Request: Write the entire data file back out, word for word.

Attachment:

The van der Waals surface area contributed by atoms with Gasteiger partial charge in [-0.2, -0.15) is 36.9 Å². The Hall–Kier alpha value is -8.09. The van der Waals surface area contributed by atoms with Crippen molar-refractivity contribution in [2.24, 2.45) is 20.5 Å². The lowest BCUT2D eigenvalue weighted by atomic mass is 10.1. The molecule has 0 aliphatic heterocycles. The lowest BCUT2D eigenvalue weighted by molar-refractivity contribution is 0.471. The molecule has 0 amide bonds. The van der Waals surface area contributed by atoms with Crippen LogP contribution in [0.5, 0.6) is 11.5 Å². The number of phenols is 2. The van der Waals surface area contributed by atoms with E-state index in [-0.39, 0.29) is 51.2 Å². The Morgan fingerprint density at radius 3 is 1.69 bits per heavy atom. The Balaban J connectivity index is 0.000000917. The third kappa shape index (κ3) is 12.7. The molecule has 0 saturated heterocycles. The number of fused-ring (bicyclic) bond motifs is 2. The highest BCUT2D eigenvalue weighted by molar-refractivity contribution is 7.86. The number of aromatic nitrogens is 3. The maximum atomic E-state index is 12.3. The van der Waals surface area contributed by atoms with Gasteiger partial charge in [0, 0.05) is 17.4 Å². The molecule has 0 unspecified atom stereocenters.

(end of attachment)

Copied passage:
The van der Waals surface area contributed by atoms with Gasteiger partial charge in [-0.2, -0.15) is 36.9 Å². The Hall–Kier alpha value is -8.09. The van der Waals surface area contributed by atoms with Crippen molar-refractivity contribution in [2.24, 2.45) is 20.5 Å². The lowest BCUT2D eigenvalue weighted by atomic mass is 10.1. The molecule has 0 aliphatic heterocycles. The lowest BCUT2D eigenvalue weighted by molar-refractivity contribution is 0.471. The molecule has 0 amide bonds. The van der Waals surface area contributed by atoms with Crippen LogP contribution in [0.5, 0.6) is 11.5 Å². The number of phenols is 2. The van der Waals surface area contributed by atoms with E-state index in [-0.39, 0.29) is 51.2 Å². The Morgan fingerprint density at radius 3 is 1.69 bits per heavy atom. The Balaban J connectivity index is 0.000000917. The third kappa shape index (κ3) is 12.7. The molecule has 0 saturated heterocycles. The number of fused-ring (bicyclic) bond motifs is 2. The highest BCUT2D eigenvalue weighted by molar-refractivity contribution is 7.86. The number of aromatic nitrogens is 3. The maximum atomic E-state index is 12.3. The van der Waals surface area contributed by atoms with Gasteiger partial charge in [0, 0.05) is 17.4 Å². The molecule has 0 unspecified atom stereocenters.